Republican Guilford County Board of Education Members Crissy Pratt and Linda Welborn – along with the man selected by the Guilford County Republican Party to fill a vacancy on that board – are suing the seven other members of the school board, including new District 3 member Bill Goebel who filled that seat.

The lawsuit, which will be heard first in Guilford County Superior Court, seeks a remedy of removing Goebel from that District 3 seat and replacing him with Michael Logan, the teacher selected by the local Republican Party to fill the vacancy.

The suit brought by the three claims that the Democratic board members violated North Carolina’s open meetings law when they planned a bombshell surprise in early April that kept Logan out of the seat and hurriedly put Goebel in the seat, with no one other than the participants in the plot knowing ahead of time what was going to transpire.

The stunning move by the Democrats angered Republicans across the county – and a fuming and very vocal Logan had to be removed from the meeting by a police officer.

The vacancy was created last November when former District 3 school board member Pat Tillman was elected as that district’s county commissioner.

Though Goebel is a registered Republican, many Republican Party leaders question his party allegiance – especially since he went along with the secret plan that gave him the District 3 school board seat.   He has since been reprimanded by the local Republican Party.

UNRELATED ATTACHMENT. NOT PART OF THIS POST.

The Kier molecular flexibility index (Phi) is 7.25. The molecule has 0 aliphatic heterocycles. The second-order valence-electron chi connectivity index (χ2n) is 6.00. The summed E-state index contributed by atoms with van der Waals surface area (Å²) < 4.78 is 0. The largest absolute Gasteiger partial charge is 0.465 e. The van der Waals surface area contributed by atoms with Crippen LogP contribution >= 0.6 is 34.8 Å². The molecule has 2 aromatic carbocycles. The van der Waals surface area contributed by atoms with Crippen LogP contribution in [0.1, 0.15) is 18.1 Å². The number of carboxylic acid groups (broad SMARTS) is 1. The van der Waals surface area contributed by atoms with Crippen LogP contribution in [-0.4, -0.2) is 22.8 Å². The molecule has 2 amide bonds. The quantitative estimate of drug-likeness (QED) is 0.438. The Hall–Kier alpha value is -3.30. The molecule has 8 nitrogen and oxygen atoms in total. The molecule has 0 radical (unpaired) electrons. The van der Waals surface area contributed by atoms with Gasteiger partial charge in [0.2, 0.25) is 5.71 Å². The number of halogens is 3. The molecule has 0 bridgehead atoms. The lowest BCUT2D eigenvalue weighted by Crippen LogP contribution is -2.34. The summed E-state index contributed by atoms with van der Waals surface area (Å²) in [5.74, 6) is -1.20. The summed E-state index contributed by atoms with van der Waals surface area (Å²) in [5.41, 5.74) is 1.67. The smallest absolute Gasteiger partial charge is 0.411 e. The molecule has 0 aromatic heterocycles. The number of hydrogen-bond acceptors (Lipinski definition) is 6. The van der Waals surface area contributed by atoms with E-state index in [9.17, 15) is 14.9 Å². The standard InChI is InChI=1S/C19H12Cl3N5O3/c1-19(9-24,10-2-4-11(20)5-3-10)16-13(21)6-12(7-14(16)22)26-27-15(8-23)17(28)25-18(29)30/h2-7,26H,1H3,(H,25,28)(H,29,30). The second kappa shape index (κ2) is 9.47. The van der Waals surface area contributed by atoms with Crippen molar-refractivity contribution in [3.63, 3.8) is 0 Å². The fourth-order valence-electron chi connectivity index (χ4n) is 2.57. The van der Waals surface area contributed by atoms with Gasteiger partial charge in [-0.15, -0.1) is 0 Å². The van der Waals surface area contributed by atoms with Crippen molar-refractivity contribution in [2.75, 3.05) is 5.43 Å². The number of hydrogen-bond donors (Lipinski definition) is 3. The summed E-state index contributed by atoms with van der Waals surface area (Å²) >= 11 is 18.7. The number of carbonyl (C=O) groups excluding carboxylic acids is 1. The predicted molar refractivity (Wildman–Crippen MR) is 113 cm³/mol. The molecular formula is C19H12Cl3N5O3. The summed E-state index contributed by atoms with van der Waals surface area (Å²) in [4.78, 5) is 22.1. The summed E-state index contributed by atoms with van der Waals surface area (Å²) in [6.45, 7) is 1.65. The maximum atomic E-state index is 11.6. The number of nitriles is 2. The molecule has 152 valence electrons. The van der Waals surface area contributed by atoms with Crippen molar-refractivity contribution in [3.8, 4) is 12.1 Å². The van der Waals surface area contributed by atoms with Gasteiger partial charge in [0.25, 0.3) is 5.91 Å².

The claim at the center of the lawsuit is that the Democratic board members in on the plot did not adhere to state open meetings law.  The details of Goebel’s appointment to the board were finalized in a meeting behind closed doors at a private law firm when school board Chairman Deena Hayes and school board attorney Jill Wilson met with Goebel hours before the Democratic members appointed him to the board.

Wilson, though acting as the entire board’s attorney, did not inform the two Republican members of the plan. Under North Carolina law, telephone communication can qualify as a meeting, and the plaintiffs argue that, due to phone calls made at that time, an illegal meeting took place without them or the public being notified.  All meetings of school boards in the state must be properly noticed.

Earlier this year, the fight over the seat broke out over the District 3 vacancy because Democrats on the board refused to seat Logan, the Republican Party’s selection.  Some legal experts argue that the board was legally required to seat Logan.  Even after state legislators passed a law clearly meant to force the board to appoint Logan, the board refused and appointed Goebel.